Tuesday, November 12, 2013

Beer # 593 (or "The Unwritten Rule Of Beer Packaging Aesthetics")

There's an unproven connection between the quality of beer and the quality of the packaging, but I'm willing to say the two correlate more often than not, for better or worse.  If a brewer is serious about the high quality of their beer, they're usually serious about creating labels and logos that are equally as aesthetically appealing to those who are in tune with such things.  It's not always true, of course.  I've had plenty of mediocre beers come in cool looking bottles, but I chalk that up to simple chicanery (and yes, I'm excited to finally use the word "chicanery").  But I think true "taste" carries across many different aspects of a chosen business.
There is an untold number of times I've sat at the counter of a local brewery, looked at their lame logo written in a lame outdated font, and tasted their beers only to find them equally as pointless.  If you're clueless about the appeal of your graphics, I think you're equally clueless about the quality of what your customers are drinking.  The point being, I believe the definition of "taste" applies across the board, equally to the visual & tactile sensory experiences as well as the palate.

Case in point, RUHSTALLER FOUNDER'S BLEND v.1 - Beer #593 in my Big Year.  I wasn't aware of this Sacramento based brewery until earlier this year.  They were originally founded in the California Gold Rush era, and were the largest brewer West of the Mississippi way back when.  Eventually, Prohibition wiped them out, and not until 2012 was the brewery resurrected to pay homage to its founder Captain Ruhstaller.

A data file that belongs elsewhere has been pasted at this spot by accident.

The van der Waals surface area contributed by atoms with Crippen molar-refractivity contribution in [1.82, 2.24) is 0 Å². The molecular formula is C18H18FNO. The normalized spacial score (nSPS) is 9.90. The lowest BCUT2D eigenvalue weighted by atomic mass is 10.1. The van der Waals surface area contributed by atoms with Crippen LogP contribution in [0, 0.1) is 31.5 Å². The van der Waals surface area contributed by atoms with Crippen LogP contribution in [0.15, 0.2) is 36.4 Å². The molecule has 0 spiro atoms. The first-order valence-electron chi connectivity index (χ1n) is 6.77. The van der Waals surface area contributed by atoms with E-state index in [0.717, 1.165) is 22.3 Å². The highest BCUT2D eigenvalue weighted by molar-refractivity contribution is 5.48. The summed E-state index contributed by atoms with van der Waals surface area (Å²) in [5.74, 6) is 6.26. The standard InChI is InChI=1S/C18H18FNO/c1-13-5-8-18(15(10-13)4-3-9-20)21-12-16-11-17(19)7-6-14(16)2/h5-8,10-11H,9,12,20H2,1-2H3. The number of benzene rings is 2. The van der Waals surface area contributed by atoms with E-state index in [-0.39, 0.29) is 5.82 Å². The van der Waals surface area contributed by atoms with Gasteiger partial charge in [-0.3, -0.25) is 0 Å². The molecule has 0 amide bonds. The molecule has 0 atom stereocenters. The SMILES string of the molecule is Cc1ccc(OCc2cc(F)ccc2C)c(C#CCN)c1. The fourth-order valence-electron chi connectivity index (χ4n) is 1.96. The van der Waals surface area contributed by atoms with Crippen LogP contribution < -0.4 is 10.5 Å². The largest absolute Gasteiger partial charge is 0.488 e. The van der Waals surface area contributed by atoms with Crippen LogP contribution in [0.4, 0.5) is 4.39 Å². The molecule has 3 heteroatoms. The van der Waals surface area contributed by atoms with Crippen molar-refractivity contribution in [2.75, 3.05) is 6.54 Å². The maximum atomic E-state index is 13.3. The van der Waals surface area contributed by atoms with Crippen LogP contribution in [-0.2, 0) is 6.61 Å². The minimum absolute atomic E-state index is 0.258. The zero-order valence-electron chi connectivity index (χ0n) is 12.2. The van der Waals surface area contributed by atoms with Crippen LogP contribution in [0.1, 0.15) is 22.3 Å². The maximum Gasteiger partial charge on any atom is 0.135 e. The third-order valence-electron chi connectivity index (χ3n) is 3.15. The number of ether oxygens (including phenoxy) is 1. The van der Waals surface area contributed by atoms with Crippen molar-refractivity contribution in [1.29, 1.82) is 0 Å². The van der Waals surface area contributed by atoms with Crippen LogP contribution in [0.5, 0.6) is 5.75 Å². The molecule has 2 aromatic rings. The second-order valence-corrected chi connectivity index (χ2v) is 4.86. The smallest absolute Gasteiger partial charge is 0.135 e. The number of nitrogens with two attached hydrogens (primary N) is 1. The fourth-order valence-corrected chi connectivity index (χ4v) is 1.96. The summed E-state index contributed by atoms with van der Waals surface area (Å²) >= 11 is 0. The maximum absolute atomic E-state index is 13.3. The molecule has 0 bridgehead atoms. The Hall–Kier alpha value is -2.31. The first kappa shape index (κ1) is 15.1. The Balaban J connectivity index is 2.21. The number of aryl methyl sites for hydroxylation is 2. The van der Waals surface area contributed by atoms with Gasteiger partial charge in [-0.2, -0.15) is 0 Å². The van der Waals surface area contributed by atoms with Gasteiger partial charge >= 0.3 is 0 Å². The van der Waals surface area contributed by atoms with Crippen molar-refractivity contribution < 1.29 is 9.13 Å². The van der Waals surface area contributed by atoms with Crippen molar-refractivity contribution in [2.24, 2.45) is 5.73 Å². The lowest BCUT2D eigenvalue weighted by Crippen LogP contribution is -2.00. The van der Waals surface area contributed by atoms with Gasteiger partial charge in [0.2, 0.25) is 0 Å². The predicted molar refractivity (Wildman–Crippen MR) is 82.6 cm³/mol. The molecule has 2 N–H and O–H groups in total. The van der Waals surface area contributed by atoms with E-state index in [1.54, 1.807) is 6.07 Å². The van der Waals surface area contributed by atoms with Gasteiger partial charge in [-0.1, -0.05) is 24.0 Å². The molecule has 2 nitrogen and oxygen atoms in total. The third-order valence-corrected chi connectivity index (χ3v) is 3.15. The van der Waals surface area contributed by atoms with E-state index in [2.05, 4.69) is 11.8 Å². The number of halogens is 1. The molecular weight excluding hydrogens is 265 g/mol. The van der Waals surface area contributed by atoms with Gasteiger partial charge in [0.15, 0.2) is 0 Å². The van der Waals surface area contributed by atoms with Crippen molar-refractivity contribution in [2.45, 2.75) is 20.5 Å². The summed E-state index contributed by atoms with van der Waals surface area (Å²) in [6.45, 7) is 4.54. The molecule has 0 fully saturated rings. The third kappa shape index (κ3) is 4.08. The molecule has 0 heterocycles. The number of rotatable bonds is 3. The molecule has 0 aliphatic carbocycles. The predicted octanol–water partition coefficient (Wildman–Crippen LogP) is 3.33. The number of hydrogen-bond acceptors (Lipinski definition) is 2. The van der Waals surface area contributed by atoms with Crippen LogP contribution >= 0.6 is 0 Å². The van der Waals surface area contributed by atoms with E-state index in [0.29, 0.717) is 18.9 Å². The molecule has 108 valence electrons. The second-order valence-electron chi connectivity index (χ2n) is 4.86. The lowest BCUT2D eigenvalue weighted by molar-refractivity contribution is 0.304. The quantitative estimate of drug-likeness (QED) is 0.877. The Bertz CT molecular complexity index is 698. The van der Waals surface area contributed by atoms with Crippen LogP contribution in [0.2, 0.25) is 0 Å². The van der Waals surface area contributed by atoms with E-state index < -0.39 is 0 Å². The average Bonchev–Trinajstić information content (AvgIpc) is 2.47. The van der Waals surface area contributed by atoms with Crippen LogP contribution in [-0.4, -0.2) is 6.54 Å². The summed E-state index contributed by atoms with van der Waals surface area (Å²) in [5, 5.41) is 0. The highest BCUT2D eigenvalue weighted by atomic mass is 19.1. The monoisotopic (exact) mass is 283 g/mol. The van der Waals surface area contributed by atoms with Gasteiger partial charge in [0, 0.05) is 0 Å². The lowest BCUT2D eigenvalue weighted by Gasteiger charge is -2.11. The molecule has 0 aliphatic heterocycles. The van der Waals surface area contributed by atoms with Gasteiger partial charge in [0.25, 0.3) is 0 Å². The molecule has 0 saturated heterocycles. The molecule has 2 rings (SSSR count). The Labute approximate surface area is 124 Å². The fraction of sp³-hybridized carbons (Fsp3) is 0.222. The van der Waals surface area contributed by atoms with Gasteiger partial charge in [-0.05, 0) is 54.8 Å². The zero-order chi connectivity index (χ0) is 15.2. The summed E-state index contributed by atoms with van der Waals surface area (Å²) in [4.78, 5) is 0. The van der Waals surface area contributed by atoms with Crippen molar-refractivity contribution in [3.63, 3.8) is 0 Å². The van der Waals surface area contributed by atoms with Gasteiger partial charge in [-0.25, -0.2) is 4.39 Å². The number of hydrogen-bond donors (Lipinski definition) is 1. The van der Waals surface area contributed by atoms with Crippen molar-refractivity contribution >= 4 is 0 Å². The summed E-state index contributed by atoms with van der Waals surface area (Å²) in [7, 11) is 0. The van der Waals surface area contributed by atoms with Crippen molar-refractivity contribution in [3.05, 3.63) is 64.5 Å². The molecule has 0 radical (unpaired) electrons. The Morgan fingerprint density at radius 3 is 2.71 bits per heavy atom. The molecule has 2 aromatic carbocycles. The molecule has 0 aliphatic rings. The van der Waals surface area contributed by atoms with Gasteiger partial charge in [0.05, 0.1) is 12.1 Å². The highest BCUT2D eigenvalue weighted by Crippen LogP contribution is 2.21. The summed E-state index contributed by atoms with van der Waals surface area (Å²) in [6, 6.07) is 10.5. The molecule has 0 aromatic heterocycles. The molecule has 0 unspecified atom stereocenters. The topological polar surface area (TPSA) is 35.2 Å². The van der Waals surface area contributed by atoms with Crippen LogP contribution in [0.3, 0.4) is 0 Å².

But I didn't know any of the history behind the brewery until recently.  The only reason I picked up my first bottle of Ruhstaller beer was the packaging.  I gravitated towards the simple, but appealing logo; it's printed on the glass like an old bottle of port, and still looks a bit hipsterish, while still maintaining some old school integrity.  And I really dig the small patch of thick, burlap canvas attached to the top of each bottle.  They went the extra mile to make the bottle not only look, but feel appealing, so I was willing to bet they took as much care in creating a good beer.  And I was right.
Earlier in the summer, I picked up the Capt. California Black IPA and the Gilt Edge California Golden Lager.  Both were damn good, and well worth the chance I took on an unknown beer.  And now, the Founders Blend v.1 again solidifies my impressions of this brewery.  This is a blend of their Capt. Black IPA and 1881 Red Ale.  Dark, hoppy, malty, balanced... hell, not a blend I would expect, but it's just flat out, freakin' delicious.  This brew was produced on a limited run, so don't pass it up if you can find it in the local bottle shop, because it won't be there next time.  I'm glad that simple strip of burlap caught my eye.

There's something about this beer & this band that go hand in hand.  I picture a crusty old sea captain, barking orders at me during a squall on the open sea. As I batten down the hatches, I reach inside my pea coat for a last sip off the ol' Founders Blend, then I bust into a raspy-throated, a cappella rendition of "Cross-Eyed Mary" as we weather the impending storm.  Yarrr Matey!

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